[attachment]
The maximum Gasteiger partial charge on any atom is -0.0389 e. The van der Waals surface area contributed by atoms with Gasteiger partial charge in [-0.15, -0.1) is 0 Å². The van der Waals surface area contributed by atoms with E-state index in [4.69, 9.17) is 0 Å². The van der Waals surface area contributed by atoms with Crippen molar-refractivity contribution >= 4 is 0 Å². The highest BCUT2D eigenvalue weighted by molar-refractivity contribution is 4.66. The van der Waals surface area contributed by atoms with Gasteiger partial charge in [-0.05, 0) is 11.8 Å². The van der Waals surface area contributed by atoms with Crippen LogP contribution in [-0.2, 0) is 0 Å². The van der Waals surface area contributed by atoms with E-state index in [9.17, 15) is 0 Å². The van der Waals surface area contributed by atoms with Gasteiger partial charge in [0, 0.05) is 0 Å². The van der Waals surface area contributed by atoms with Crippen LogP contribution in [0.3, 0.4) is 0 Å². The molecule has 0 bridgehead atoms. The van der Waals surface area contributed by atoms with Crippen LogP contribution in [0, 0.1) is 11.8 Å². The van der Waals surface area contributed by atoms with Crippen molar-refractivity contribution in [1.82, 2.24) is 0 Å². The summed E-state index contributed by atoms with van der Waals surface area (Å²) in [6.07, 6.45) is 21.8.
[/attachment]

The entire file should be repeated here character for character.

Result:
The maximum Gasteiger partial charge on any atom is -0.0389 e. The van der Waals surface area contributed by atoms with Gasteiger partial charge in [-0.15, -0.1) is 0 Å². The van der Waals surface area contributed by atoms with E-state index in [4.69, 9.17) is 0 Å². The van der Waals surface area contributed by atoms with Crippen molar-refractivity contribution >= 4 is 0 Å². The highest BCUT2D eigenvalue weighted by molar-refractivity contribution is 4.66. The van der Waals surface area contributed by atoms with Gasteiger partial charge in [-0.05, 0) is 11.8 Å². The van der Waals surface area contributed by atoms with Crippen LogP contribution in [-0.2, 0) is 0 Å². The van der Waals surface area contributed by atoms with E-state index in [9.17, 15) is 0 Å². The van der Waals surface area contributed by atoms with Gasteiger partial charge in [0, 0.05) is 0 Å². The van der Waals surface area contributed by atoms with Crippen LogP contribution in [0.3, 0.4) is 0 Å². The molecule has 0 bridgehead atoms. The van der Waals surface area contributed by atoms with Crippen LogP contribution in [0, 0.1) is 11.8 Å². The van der Waals surface area contributed by atoms with Crippen molar-refractivity contribution in [1.82, 2.24) is 0 Å². The summed E-state index contributed by atoms with van der Waals surface area (Å²) in [6.07, 6.45) is 21.8.